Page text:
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In the Czech Republic, Slovakia, and Poland, pálenka is any kind of distilled beverage, but especially fruit brandy. The term is often used generically for all kinds of liquors, including vodka, gin and borovička. The word derives from the Slavonic stem "páliť", to burn (in a meaning to distil).
Most traditional types of pálenka in Moravia and Slovakia are slivovica (plum spirit), ražná (grain spirit), borovička (a special kind of liquor distilled from the berries of Juniperus communis), hruškovica (pear spirit), jablkovica (apple spirit). Popular are also čerešňovica (cherry spirit) and marhuľovica (apricot spirit). Very distinctive among pálenkas are the ones distilled from fermented forest berries, including raspberries, blueberries, wild black thorn (planá trnka) and cranberries. Drienkovica (a spirit distilled from Cornelian cherries (Cornus mas) was popularized by the former Slovak president Rudolf Schuster.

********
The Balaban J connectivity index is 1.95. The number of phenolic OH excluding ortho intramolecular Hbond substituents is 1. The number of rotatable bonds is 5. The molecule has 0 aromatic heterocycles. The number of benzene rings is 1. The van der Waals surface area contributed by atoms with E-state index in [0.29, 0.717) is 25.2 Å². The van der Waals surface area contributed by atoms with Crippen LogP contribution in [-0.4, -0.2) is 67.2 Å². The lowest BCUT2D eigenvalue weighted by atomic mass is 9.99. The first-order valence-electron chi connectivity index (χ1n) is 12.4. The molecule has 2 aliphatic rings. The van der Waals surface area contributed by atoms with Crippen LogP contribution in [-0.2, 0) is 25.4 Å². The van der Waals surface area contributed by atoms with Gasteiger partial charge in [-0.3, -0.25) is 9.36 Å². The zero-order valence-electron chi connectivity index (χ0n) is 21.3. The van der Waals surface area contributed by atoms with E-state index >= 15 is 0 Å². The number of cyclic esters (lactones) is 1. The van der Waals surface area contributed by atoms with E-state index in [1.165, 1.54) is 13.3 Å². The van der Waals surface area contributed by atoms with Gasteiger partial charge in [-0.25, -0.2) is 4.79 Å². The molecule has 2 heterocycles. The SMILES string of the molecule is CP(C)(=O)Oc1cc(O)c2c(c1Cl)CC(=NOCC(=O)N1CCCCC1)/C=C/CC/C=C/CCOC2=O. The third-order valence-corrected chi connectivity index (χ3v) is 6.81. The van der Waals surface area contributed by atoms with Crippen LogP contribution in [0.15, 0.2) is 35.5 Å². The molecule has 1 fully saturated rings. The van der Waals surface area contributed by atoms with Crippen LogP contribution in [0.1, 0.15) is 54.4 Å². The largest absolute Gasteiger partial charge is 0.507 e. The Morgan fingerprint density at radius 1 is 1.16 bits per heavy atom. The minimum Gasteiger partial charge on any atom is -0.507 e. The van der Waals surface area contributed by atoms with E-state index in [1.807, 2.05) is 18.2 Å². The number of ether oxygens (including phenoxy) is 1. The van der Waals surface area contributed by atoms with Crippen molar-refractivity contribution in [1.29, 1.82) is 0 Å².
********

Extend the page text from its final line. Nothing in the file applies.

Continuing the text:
Less common now but historically popular distillates include jeřabinka (made from Rowan berries) and kontušovka (made from vodka, and flavoured with star anise and other spices, and sweetened with honey). The latter was quite popular prior to the First World War, and features prominently in the works of Jaroslav Hasek, Petr Bezruč and Sigmund Freud.
- Slivovitz (slivovica, slivovice) - a plum brandy, the most famous among fruit spirits
- Pálinka, name of the same liquor as pálenka adopted in Hungary
- Rakia, a similar brandy made throughout Southeastern Europe
- Țuică, an alcoholic drink in Romania, quite similar to Slivovitz.